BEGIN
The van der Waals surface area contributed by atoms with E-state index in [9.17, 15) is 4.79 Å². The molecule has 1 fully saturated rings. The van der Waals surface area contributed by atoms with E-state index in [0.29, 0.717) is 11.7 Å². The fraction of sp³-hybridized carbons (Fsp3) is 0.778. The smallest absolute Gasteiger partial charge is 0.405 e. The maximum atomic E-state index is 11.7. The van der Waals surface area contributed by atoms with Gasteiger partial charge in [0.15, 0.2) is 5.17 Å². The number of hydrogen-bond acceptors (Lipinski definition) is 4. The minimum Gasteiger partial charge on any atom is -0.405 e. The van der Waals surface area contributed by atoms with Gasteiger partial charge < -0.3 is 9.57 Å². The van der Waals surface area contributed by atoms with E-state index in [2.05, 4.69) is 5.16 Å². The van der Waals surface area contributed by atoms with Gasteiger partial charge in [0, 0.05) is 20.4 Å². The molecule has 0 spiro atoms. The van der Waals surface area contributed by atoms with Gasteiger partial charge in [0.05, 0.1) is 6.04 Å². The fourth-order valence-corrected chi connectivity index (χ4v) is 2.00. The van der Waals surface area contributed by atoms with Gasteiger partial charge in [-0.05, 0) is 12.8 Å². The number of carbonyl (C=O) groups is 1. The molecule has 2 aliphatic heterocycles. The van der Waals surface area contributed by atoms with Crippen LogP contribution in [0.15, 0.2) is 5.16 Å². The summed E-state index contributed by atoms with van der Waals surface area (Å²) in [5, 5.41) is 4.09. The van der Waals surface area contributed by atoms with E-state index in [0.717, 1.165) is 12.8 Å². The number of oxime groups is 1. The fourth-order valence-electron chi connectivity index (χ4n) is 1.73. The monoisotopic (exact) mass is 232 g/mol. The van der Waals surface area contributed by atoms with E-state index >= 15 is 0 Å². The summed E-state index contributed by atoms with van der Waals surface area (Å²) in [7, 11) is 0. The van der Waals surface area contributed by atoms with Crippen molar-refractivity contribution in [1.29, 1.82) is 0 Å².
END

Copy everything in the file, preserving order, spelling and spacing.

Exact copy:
The van der Waals surface area contributed by atoms with E-state index in [9.17, 15) is 4.79 Å². The molecule has 1 fully saturated rings. The van der Waals surface area contributed by atoms with E-state index in [0.29, 0.717) is 11.7 Å². The fraction of sp³-hybridized carbons (Fsp3) is 0.778. The smallest absolute Gasteiger partial charge is 0.405 e. The maximum atomic E-state index is 11.7. The van der Waals surface area contributed by atoms with Gasteiger partial charge in [0.15, 0.2) is 5.17 Å². The number of hydrogen-bond acceptors (Lipinski definition) is 4. The minimum Gasteiger partial charge on any atom is -0.405 e. The van der Waals surface area contributed by atoms with Gasteiger partial charge < -0.3 is 9.57 Å². The van der Waals surface area contributed by atoms with E-state index in [2.05, 4.69) is 5.16 Å². The van der Waals surface area contributed by atoms with Gasteiger partial charge in [0, 0.05) is 20.4 Å². The molecule has 0 spiro atoms. The van der Waals surface area contributed by atoms with Gasteiger partial charge in [0.05, 0.1) is 6.04 Å². The fourth-order valence-corrected chi connectivity index (χ4v) is 2.00. The van der Waals surface area contributed by atoms with Gasteiger partial charge in [-0.05, 0) is 12.8 Å². The number of carbonyl (C=O) groups is 1. The molecule has 2 aliphatic heterocycles. The van der Waals surface area contributed by atoms with Crippen LogP contribution in [0.15, 0.2) is 5.16 Å². The summed E-state index contributed by atoms with van der Waals surface area (Å²) in [5, 5.41) is 4.09. The van der Waals surface area contributed by atoms with E-state index in [0.717, 1.165) is 12.8 Å². The number of oxime groups is 1. The fourth-order valence-electron chi connectivity index (χ4n) is 1.73. The monoisotopic (exact) mass is 232 g/mol. The van der Waals surface area contributed by atoms with E-state index >= 15 is 0 Å². The summed E-state index contributed by atoms with van der Waals surface area (Å²) in [7, 11) is 0. The van der Waals surface area contributed by atoms with Crippen molar-refractivity contribution in [1.29, 1.82) is 0 Å².